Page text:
The role of the police is merely to ensure that both rights are maintained. In the Zimbabwe Constitution, any violation of a right can only be justified by what is reasonable in a democratic society.
The last few days of last month saw two sets of arrests in Matabeleland North over the holding of meetings. [See details below] The police claimed the meetings were in violation of POSA – the Public Order and Security Act.
In fact it seems as if the police were not even following the provisions of this unpopular Act and had no cause under POSA to make the arrests.
In the last few years before the inclusive government POSA was often abused by the police using its provisions in an extremely heavy handed way or by not implementing it impartially. POSA replaced the notorious Rhodesian Law and Order (Maintenance) Act and retained many of its draconian provisions.
It has been extremely unpopular and inter-party negotiations before last year’s elections led to its amendment in January 2008. Nevertheless the provisions were not altered that much and they remain unduly restrictive.
[Electronic version of amended POSA available on request.]
Urgent Need to Reform POSA
There is an urgent need for action to reform or amend POSA as promised in
the Short Term Emergency Recovery Programme [STERP] agreed to by all parties
and also in this year’s legislative agenda outlined by the Prime Minister in
the Council of Ministers.
In the Interparty Political Agreement signed on 15th September 2008, commonly referred to as the Global Political Agreement [GPA], Article 12(1)(a) states:
“Recognising the importance of the freedoms of assembly and association in a multi-party democracy and noting that public meetings have to be conducted in a free, peaceful and democratic manner in accordance with the law, the Parties have agreed:- (a) to work together in a manner which guarantees the full implementation and realisation of the right to freedom of association and assembly;” Initiative to Amend POSA
MDC-T Parliamentarian Innocent Gonese [MP for Mutare Central] has proposed in the House of Assembly that a Bill be brought in to amend POSA. Mr Gonese referred to abuse of the law by police, citing statistics showing how over the years the police have arrested and detained hundreds of people under POSA, but have successfully prosecuted none – and that there have been no known arrests of ZANU-PF officials or supporters under the Act. His Bill is designed to re-define terms, reduce police powers and transfer the power to prohibit meetings from police to magistrates, and to repeal the provision penalising failure to carry ID documents. [Details of the proposed Bill in Bill Watch 38.]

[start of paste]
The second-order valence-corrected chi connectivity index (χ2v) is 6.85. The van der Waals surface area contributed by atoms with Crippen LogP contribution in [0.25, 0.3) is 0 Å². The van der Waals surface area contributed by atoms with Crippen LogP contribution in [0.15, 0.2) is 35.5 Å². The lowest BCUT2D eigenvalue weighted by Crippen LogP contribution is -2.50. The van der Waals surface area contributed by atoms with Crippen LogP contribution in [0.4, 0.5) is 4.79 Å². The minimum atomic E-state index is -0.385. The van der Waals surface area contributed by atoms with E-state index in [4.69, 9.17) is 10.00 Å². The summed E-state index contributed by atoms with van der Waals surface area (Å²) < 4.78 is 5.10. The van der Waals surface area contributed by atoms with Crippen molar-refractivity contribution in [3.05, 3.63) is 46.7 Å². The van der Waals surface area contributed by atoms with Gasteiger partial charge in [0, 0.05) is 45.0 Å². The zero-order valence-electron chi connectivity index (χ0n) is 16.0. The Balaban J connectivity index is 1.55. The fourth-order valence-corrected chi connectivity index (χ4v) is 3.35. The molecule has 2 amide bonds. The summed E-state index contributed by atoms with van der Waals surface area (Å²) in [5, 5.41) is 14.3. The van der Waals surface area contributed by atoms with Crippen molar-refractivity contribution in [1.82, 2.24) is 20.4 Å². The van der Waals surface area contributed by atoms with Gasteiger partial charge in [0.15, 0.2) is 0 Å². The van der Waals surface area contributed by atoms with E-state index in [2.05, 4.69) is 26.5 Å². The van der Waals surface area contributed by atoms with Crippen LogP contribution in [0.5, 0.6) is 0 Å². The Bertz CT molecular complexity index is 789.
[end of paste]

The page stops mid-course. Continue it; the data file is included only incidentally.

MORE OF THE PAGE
Urgent Need to Retrain the Police
As well as reforming POSA there is also an urgent need to ensure that police act both according to the law and when they are in accordance with the law that such laws are administered impartially. The GPA states in Article 12(1)(b) “that the Government shall undertake training programmes, workshops and meetings for the police and other enforcement agencies directed at the right of freedom of assembly and association and the proper interpretation, understanding and application of the provisions of security legislation” and in Article 13 that “State organs and institutions do not belong to any political party and should be impartial in the discharge of their duties.”
Recent Arrests Under POSA
NANGO Chairperson and CEO Arrested on Charges under POSA On Sunday 25th October Dadirai Chikwengo Chairperson, and Cephas Zinhumwe, CEO, of the National Association of Non-Governmental Organisations [NANGO], were arrested by police on their way to Victoria Falls airport after NANGO’S annual NGO Directors Summer School. Both Ms Chikwengo and Mr Zinhumwe were detained in police custody. On Monday evening Ms Chikwengo was released into the custody of her lawyers on medical grounds. But Mr Zinhumwe spent
another night in custody. On Tuesday both appeared in court for remand on a charge of contravening section 25 of POSA and were released on bail. The magistrate postponed the case until the 25th November. The police decision to detain Ms Chikwengo and Mr Zinhumwe in custody is highly questionable as this NANGO meeting cannot be regarded as a serious contravention of POSA.
Background: NANGO’S annual NGO Directors Summer School had been held over the previous two days at the aZambezi Lodge. The Summer School is an annual event bringing together directors of NGOs in Zimbabwe to, among other things, “reflect on their work, discuss the way forward as civil society and issue statements targeted at the development of Zimbabwe.” [full text of this year’s Summer School Declaration available on request]. The NANGO officers were charged with failing to give five days written notice of the meeting to the police regulating authority. The punishment on conviction is a fine of not more than $2000 or imprisonment for not more than one year or both. NANGO did not notify the police of the summer school, believing – not surprisingly – that it did not qualify as a public meeting to which POSA applied. It was a meeting of NANGO members and invitees, not open to the
public and not in a public place – it was held in the conference facilities of the hotel. Lawyers think the State will have difficulty establishing a case.